1,000th winner for US jumps legend Sheppard
Report: USA, Saturday
Monmouth Park: Helen Haskell Sampson Stakes (Grade 1 hurdle) 2m4f, 4yo+
TRAINER Jonathan Sheppard, a legendary figure in US jumping circles, reached a significant milestone on Saturday when he became the first trainer to send out 1,000 jump winners in the States.
Jonathan Sheppard: jumps legendPICTURE: Edward Whitaker
Hertfordshire-born Sheppard, 69, recorded the landmark success with ex-Irish-trained Arcadius in the Grade 1 Helen Haskell Sampson Stakes, one of three hurdles on the Saturday card at Monmouth Park in New Jersey.
Sent off 17-10 favourite, the winner was partneredby Irish rider Brian Crowley, who also landed a $70,000 novice hurdle earlier on the card on Easy Red for trainer Tom Voss.
The son of a racing official, Sheppard began training in America in 1966 because British rules did not permit family members of racing officials to train for outside clients.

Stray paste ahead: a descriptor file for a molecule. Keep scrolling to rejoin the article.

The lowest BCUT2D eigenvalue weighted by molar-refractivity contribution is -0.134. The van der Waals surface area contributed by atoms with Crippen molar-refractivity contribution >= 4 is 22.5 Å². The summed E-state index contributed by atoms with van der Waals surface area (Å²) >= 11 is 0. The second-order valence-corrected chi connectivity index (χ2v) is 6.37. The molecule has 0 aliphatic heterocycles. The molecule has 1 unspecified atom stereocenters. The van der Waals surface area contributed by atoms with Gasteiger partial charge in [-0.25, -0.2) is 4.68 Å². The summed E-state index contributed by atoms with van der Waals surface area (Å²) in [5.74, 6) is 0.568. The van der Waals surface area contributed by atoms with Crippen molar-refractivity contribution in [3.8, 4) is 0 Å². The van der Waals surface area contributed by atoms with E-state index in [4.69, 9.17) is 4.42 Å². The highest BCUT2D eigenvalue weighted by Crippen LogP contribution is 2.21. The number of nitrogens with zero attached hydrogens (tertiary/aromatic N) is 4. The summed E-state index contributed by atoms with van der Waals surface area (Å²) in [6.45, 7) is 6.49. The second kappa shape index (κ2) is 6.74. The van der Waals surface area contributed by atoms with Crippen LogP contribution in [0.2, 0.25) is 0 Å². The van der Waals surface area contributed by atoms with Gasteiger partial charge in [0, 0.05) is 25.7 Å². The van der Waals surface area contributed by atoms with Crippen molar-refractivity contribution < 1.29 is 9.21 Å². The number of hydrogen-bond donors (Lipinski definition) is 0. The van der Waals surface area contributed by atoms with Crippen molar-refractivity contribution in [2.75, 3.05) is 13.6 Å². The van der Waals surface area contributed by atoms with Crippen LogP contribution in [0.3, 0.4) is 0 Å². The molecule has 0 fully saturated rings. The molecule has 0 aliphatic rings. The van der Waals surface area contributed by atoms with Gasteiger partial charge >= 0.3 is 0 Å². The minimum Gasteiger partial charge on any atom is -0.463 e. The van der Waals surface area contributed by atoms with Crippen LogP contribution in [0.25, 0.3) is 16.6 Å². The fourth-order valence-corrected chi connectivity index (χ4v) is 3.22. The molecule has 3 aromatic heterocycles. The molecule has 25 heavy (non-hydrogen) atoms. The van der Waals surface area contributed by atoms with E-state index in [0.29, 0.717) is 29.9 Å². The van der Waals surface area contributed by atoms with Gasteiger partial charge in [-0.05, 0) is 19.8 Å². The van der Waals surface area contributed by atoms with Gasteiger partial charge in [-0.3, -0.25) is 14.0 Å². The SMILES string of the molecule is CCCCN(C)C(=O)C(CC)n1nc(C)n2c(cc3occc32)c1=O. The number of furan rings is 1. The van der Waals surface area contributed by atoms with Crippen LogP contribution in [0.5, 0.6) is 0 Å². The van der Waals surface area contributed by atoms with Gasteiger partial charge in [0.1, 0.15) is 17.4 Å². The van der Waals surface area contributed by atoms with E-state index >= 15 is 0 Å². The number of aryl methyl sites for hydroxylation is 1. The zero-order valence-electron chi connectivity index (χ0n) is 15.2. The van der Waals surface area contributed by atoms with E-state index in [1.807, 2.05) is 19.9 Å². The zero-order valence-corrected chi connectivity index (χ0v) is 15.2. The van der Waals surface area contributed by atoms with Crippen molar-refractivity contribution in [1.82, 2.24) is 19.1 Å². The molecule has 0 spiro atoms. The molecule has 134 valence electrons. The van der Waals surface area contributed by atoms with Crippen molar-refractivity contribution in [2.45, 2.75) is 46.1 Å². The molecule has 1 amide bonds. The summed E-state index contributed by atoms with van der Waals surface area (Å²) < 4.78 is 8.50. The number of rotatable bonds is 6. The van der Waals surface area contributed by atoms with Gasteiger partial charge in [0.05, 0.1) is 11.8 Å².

US champion jumps trainer on 24 occasions, Sheppard is regarded as the greatest jumps trainer of all-time in the States, where he was elected to the Hall of Fame as long ago as 1990.
He trained Flatterer, a four-time Eclipse Award winner, to finish second to See You Then in the Champion Hurdle at Cheltenham in 1987.
"One thousand wins means I've done something nobody else has done," said Sheppard, who has also trained several Grade 1 winners on the Flat, including Breeders' Cup winners Forever Together and Informed Decision.
Reaching the 1,000-winner mark is a particularly noteworthy achievement given the shortage of opportunities in the States, where jump racing is very much a poor relation. Indeed, there were a total of only 168 jump races there in 2008.
Sheppard added: "I knew I was in range, but I honestly thought I wouldn't be able to get there until next year. Thankfully, everything has fallen into place this year, and we've gotten a little lucky."
Arcadius, a six-year-old gelding, was a winner over hurdles at Tramore in May 2008 for former trainer John Halley. He won the Sampson by a length over Slip Away, whom he wore down in the closing stages.
"I ride this horse every morning, I'm with him for his schooling," said Crowley. "He placed in two Grade 1 races and now wins this. He's been feeling like a million dollars."